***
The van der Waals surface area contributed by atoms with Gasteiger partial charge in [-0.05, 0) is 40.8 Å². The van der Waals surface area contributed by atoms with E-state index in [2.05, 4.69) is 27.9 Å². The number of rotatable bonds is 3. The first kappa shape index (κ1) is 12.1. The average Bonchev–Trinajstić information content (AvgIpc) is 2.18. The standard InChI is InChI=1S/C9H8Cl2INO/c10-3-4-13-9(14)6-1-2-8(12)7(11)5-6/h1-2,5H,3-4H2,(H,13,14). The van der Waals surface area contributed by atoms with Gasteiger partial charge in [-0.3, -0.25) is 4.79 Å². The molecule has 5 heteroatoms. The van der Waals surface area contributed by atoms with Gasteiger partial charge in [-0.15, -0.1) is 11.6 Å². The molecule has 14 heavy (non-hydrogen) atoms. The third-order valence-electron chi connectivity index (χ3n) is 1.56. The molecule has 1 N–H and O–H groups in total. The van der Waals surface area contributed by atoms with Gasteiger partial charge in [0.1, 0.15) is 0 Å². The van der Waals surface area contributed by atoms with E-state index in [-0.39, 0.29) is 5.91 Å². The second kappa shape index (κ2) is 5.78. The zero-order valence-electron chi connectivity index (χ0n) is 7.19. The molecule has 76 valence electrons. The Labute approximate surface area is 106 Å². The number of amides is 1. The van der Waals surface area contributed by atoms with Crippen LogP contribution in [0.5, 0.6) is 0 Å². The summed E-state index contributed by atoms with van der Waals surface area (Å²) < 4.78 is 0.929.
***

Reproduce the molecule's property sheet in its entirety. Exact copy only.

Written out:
The van der Waals surface area contributed by atoms with Gasteiger partial charge in [-0.05, 0) is 40.8 Å². The van der Waals surface area contributed by atoms with E-state index in [2.05, 4.69) is 27.9 Å². The number of rotatable bonds is 3. The first kappa shape index (κ1) is 12.1. The average Bonchev–Trinajstić information content (AvgIpc) is 2.18. The standard InChI is InChI=1S/C9H8Cl2INO/c10-3-4-13-9(14)6-1-2-8(12)7(11)5-6/h1-2,5H,3-4H2,(H,13,14). The van der Waals surface area contributed by atoms with Gasteiger partial charge in [-0.3, -0.25) is 4.79 Å². The molecule has 5 heteroatoms. The van der Waals surface area contributed by atoms with Gasteiger partial charge in [-0.15, -0.1) is 11.6 Å². The molecule has 14 heavy (non-hydrogen) atoms. The third-order valence-electron chi connectivity index (χ3n) is 1.56. The molecule has 1 N–H and O–H groups in total. The van der Waals surface area contributed by atoms with Gasteiger partial charge in [0.1, 0.15) is 0 Å². The van der Waals surface area contributed by atoms with E-state index in [-0.39, 0.29) is 5.91 Å². The second kappa shape index (κ2) is 5.78. The zero-order valence-electron chi connectivity index (χ0n) is 7.19. The molecule has 76 valence electrons. The Labute approximate surface area is 106 Å². The number of amides is 1. The van der Waals surface area contributed by atoms with Crippen LogP contribution in [0.5, 0.6) is 0 Å². The summed E-state index contributed by atoms with van der Waals surface area (Å²) < 4.78 is 0.929.